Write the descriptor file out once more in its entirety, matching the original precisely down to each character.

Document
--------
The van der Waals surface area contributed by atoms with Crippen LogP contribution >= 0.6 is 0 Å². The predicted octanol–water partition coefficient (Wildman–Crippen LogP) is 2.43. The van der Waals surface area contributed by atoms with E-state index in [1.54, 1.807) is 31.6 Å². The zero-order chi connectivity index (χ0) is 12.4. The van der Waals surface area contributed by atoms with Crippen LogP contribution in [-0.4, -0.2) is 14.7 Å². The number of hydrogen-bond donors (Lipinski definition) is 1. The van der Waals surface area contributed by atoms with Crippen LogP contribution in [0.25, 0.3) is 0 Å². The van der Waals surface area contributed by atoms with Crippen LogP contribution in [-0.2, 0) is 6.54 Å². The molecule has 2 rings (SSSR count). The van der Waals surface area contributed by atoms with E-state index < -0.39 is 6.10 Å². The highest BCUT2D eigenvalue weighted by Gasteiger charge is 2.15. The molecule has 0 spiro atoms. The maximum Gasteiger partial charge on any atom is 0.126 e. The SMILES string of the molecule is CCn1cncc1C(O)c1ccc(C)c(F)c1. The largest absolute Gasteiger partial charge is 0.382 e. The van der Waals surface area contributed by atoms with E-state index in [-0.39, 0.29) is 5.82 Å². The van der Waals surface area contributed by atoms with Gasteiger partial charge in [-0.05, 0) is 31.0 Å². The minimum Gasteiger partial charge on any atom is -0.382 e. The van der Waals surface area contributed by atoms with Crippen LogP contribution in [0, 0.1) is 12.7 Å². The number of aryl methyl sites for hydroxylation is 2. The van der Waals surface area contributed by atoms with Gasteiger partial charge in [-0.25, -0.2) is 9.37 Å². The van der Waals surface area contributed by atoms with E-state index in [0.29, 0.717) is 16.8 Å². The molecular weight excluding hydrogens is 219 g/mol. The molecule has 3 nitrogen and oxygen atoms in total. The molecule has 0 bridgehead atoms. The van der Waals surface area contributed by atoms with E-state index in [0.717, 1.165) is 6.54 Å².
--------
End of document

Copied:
The van der Waals surface area contributed by atoms with Crippen LogP contribution >= 0.6 is 0 Å². The predicted octanol–water partition coefficient (Wildman–Crippen LogP) is 2.43. The van der Waals surface area contributed by atoms with E-state index in [1.54, 1.807) is 31.6 Å². The zero-order chi connectivity index (χ0) is 12.4. The van der Waals surface area contributed by atoms with Crippen LogP contribution in [-0.4, -0.2) is 14.7 Å². The number of hydrogen-bond donors (Lipinski definition) is 1. The van der Waals surface area contributed by atoms with Crippen LogP contribution in [0.25, 0.3) is 0 Å². The van der Waals surface area contributed by atoms with Crippen LogP contribution in [-0.2, 0) is 6.54 Å². The molecule has 2 rings (SSSR count). The van der Waals surface area contributed by atoms with E-state index < -0.39 is 6.10 Å². The highest BCUT2D eigenvalue weighted by Gasteiger charge is 2.15. The molecule has 0 spiro atoms. The maximum Gasteiger partial charge on any atom is 0.126 e. The SMILES string of the molecule is CCn1cncc1C(O)c1ccc(C)c(F)c1. The largest absolute Gasteiger partial charge is 0.382 e. The van der Waals surface area contributed by atoms with E-state index in [-0.39, 0.29) is 5.82 Å². The van der Waals surface area contributed by atoms with Gasteiger partial charge in [-0.05, 0) is 31.0 Å². The minimum Gasteiger partial charge on any atom is -0.382 e. The van der Waals surface area contributed by atoms with Crippen LogP contribution in [0, 0.1) is 12.7 Å². The number of aryl methyl sites for hydroxylation is 2. The van der Waals surface area contributed by atoms with Gasteiger partial charge in [-0.25, -0.2) is 9.37 Å². The van der Waals surface area contributed by atoms with E-state index in [0.29, 0.717) is 16.8 Å². The molecular weight excluding hydrogens is 219 g/mol. The molecule has 3 nitrogen and oxygen atoms in total. The molecule has 0 bridgehead atoms. The van der Waals surface area contributed by atoms with E-state index in [0.717, 1.165) is 6.54 Å².